An attorney representing a woman dying of mesothelioma told a California jury during trial opening Monday that Johnson & Johnson knew for decades its talcum powder products contained cancer-causing asbestos but failed to warn consumers about its risks or replace the talc with less-toxic cornstarch.
During the first day of a trial in Oakland, the jury was told that Teresa E. Leavitt’s cancer, who is expected to die this year, was caused by years of exposure to toxic baby powder. Her attorney argued that J&J and multiple mining companies, which are now owned by Imerys Talc America and its affiliates, knew the baby powder could contain toxic levels of asbestos, but they failed to inform consumers.
“The evidence will be they knew of the asbestos risk and they continued to sell the products,” he said.
Leavitt’s mother used J&J baby powder on Leavitt and her sister when they were babies in the 1960s in the Philippines and she continued to use it after their family moved to the United States in 1968. As a young woman, Leavitt also powdered her hair and face with the product, using it as dry shampoo and a foundation for makeup through the 1970s. At the time, Leavitt and her mother had no reason to believe that the baby powder posed a health risk.
However, Leavitt’s attorney argued that as early as the 1970s, J&J began considering substituting cornstarch for talc due to alleged concerns that talc could contain asbestos that causes mesothelioma, which is incurable. In those days, J&J made baby powder by grinding up large talc rocks. The rocks were mined by companies in Southern Vermont, Korea and for a short period in Italy. But the attorney argued that asbestos deposits near the talc rocks were processed with talc rocks and ground into a fine powder, and the substances couldn’t be separated.
As concerns began to grow over talc’s alleged link to cancer, Leavitt’s attorney argued that J&J either didn’t test its baby powder for asbestos or used the wrong methodology, allegedly leading to misleading results that the powder didn’t pose health risks to consumers. And now, to support their defense, the plaintiff’s attorney argued defendant companies have misleadingly pointed to an epidemiological study that shows talc miners in Vermont didn’t get cancer.
But Leavitt’s attorney said those miners were in a “completely different” situation, because they used protection while they were working and they weren’t exposed to talc as a fine powder. Moreover, some of them did get cancer, he said.
Meanwhile, Leavitt, who has two teenage children, was diagnosed with cancer in 2017 and has undergone six chemotherapy treatments, and doctors don’t expect her to live to see 2020. Ms. Leavitt’s attorney noted that she is too ill to attend trial and he showed the jury pictures of her lung tissue and lymph nodes that show traces of talc and asbestos buildup.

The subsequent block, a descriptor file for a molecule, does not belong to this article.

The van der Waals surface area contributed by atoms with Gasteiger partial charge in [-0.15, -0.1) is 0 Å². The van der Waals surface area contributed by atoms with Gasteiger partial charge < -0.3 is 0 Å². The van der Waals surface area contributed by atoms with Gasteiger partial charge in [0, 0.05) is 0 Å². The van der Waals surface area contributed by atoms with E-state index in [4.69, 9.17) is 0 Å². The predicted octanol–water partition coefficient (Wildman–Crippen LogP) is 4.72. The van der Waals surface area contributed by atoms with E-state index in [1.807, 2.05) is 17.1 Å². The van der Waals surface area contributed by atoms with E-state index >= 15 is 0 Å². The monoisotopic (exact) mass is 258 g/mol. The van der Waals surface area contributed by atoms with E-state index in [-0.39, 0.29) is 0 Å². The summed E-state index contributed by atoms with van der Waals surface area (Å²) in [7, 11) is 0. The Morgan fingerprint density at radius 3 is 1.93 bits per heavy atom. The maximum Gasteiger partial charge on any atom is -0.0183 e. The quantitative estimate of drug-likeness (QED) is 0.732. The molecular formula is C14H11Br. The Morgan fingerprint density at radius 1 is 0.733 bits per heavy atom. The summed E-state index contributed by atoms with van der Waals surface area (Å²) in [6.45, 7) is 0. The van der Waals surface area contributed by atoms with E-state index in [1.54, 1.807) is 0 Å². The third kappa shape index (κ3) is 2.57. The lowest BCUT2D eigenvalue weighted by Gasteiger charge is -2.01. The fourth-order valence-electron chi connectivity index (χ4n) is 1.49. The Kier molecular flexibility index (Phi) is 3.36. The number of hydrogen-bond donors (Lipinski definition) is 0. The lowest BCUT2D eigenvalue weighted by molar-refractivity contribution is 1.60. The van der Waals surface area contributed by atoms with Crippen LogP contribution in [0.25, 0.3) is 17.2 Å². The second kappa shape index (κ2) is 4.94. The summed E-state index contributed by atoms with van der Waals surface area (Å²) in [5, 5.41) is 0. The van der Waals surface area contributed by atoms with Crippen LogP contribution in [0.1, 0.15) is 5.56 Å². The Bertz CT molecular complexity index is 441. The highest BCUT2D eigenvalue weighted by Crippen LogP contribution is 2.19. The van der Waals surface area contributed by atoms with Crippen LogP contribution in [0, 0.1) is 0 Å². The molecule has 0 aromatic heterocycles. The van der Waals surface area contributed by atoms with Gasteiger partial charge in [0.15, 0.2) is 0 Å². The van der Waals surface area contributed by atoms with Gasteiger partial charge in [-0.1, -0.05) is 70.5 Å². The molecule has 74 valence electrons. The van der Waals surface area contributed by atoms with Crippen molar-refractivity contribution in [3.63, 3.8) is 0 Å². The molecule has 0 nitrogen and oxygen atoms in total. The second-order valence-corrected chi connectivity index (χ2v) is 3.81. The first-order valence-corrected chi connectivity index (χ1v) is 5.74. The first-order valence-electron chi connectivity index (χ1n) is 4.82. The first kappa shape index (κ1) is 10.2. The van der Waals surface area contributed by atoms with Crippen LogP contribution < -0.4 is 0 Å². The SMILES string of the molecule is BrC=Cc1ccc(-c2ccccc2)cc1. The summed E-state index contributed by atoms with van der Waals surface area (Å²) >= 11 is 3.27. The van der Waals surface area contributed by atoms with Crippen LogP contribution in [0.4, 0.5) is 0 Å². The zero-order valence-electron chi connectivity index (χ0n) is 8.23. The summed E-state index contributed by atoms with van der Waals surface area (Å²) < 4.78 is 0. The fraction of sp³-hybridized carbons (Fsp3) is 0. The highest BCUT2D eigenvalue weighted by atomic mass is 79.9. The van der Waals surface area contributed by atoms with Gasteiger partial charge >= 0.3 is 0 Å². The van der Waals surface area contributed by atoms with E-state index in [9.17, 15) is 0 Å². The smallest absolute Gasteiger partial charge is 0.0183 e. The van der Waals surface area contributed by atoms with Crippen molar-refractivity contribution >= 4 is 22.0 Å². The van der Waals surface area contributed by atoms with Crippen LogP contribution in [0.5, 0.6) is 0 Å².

The plaintiff’s attorney urged the jurors to find J&J and the mining companies liable for multiple claims, including a design defect claim, failure to warn claim and manufacturing defect claim. The attorney also told the jury that depending on how the trial goes, Leavitt might seek punitive damages.
After Leavitt’s openings, Imerys’ attorney, Bradford J. DeJardin of Dentons, warned the jury that “this case is going to be sad.” But he said they need to “put aside sympathy” and look at the evidence, which he argued will show that the “science” is on the defense’s side. DeJardin said Levitt’s cancer hasn’t shown typical symptoms associated with asbestos, and he noted that asbestos in talc is rare.
“There’s no credible evidence that J&J baby powder caused Leavitt’s cancer in this case,” he said.
DeJardin added that the pictures of talc and asbestos inside Leavitt’s tissue were misleading. He argued that “everybody has asbestos” inside of them, because it was once a common material used in a variety of household products and in building construction.
J&J’s counsel also asked Alameda County Superior Court Judge Brad Seligman for a mistrial, arguing that Leavitt’s attorney poisoned the jury pool during his opening statement by mentioning a certain type of asbestos and referencing the more than 100 other cases that have been filed against J&J over its talc products. Judge Seligman told the parties that the trial will continue for the time being, but he asked them to meet and agree on a briefing schedule for them to argue the motion.
This trial is the latest development in thousands of lawsuits filed in the last few years that J&J has faced over its talc products. In July, the company was hit with a $4.7 billion verdict in a suit brought by 22 women who claimed talcum powder in its products contained asbestos and gave them cancer. A month earlier, a California judge declared a mistrial in another lawsuit by a 94-year-old woman who claimed talc powder gave her mesothelioma, after the plaintiff died.
In April, a New Jersey jury hit J&J and Imerys with a $117 million verdict in a similar case.
Trial will continue Tuesday with J&J’s opening statement.
The case is Leavitt v. Johnson & Johnson, case number RG17882401, in the Superior Court of the state of California, County of Alameda.
–By Dorothy Atkins with Additional reporting by Daniel Siegal. Editing by Breda Lund.